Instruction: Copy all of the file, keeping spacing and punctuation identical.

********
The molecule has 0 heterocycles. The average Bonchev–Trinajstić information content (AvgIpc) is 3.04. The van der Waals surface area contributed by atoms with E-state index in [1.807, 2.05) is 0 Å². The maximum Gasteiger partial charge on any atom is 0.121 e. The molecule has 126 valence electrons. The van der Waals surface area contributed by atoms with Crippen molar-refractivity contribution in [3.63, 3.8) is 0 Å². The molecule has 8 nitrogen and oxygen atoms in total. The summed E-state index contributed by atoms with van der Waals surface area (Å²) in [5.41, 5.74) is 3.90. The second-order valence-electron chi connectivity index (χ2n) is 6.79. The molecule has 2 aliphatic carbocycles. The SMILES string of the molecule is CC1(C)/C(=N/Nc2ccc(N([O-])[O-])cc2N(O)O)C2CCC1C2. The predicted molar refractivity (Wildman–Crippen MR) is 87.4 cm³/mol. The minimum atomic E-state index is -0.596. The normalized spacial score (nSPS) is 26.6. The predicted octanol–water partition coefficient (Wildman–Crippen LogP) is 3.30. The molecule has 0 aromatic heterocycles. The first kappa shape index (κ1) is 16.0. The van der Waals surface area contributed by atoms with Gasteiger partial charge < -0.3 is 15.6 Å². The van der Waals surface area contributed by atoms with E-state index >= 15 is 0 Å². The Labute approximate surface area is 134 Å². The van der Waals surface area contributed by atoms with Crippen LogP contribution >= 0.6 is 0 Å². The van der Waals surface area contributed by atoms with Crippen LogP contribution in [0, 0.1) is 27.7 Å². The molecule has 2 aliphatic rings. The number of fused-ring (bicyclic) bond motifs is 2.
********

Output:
The molecule has 0 heterocycles. The average Bonchev–Trinajstić information content (AvgIpc) is 3.04. The van der Waals surface area contributed by atoms with E-state index in [1.807, 2.05) is 0 Å². The maximum Gasteiger partial charge on any atom is 0.121 e. The molecule has 126 valence electrons. The van der Waals surface area contributed by atoms with Crippen molar-refractivity contribution in [3.63, 3.8) is 0 Å². The molecule has 8 nitrogen and oxygen atoms in total. The summed E-state index contributed by atoms with van der Waals surface area (Å²) in [5.41, 5.74) is 3.90. The second-order valence-electron chi connectivity index (χ2n) is 6.79. The molecule has 2 aliphatic carbocycles. The SMILES string of the molecule is CC1(C)/C(=N/Nc2ccc(N([O-])[O-])cc2N(O)O)C2CCC1C2. The predicted molar refractivity (Wildman–Crippen MR) is 87.4 cm³/mol. The minimum atomic E-state index is -0.596. The normalized spacial score (nSPS) is 26.6. The predicted octanol–water partition coefficient (Wildman–Crippen LogP) is 3.30. The molecule has 0 aromatic heterocycles. The first kappa shape index (κ1) is 16.0. The van der Waals surface area contributed by atoms with Gasteiger partial charge < -0.3 is 15.6 Å². The van der Waals surface area contributed by atoms with E-state index >= 15 is 0 Å². The Labute approximate surface area is 134 Å². The van der Waals surface area contributed by atoms with Crippen LogP contribution >= 0.6 is 0 Å². The van der Waals surface area contributed by atoms with Crippen LogP contribution in [0, 0.1) is 27.7 Å². The molecule has 2 aliphatic rings. The number of fused-ring (bicyclic) bond motifs is 2.